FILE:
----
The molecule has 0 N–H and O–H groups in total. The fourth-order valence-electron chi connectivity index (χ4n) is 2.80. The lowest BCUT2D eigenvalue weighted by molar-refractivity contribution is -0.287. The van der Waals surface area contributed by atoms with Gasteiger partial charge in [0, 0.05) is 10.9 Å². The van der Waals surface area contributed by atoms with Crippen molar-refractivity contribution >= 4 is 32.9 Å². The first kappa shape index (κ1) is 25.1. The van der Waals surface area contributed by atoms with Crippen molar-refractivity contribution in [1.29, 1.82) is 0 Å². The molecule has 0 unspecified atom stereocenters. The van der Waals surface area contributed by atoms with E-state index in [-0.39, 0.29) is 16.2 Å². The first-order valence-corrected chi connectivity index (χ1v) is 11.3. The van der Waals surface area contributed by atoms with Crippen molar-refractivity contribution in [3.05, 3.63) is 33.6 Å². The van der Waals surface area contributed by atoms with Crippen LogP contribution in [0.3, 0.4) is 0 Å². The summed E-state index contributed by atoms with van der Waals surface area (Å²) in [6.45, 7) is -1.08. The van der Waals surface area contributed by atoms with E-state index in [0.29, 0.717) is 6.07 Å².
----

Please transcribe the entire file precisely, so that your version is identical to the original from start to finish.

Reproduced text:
The molecule has 0 N–H and O–H groups in total. The fourth-order valence-electron chi connectivity index (χ4n) is 2.80. The lowest BCUT2D eigenvalue weighted by molar-refractivity contribution is -0.287. The van der Waals surface area contributed by atoms with Gasteiger partial charge in [0, 0.05) is 10.9 Å². The van der Waals surface area contributed by atoms with Crippen molar-refractivity contribution >= 4 is 32.9 Å². The first kappa shape index (κ1) is 25.1. The van der Waals surface area contributed by atoms with Crippen molar-refractivity contribution in [1.29, 1.82) is 0 Å². The molecule has 0 unspecified atom stereocenters. The van der Waals surface area contributed by atoms with E-state index in [-0.39, 0.29) is 16.2 Å². The first-order valence-corrected chi connectivity index (χ1v) is 11.3. The van der Waals surface area contributed by atoms with Crippen molar-refractivity contribution in [3.05, 3.63) is 33.6 Å². The van der Waals surface area contributed by atoms with Crippen LogP contribution in [0.3, 0.4) is 0 Å². The summed E-state index contributed by atoms with van der Waals surface area (Å²) in [6.45, 7) is -1.08. The van der Waals surface area contributed by atoms with E-state index in [0.29, 0.717) is 6.07 Å².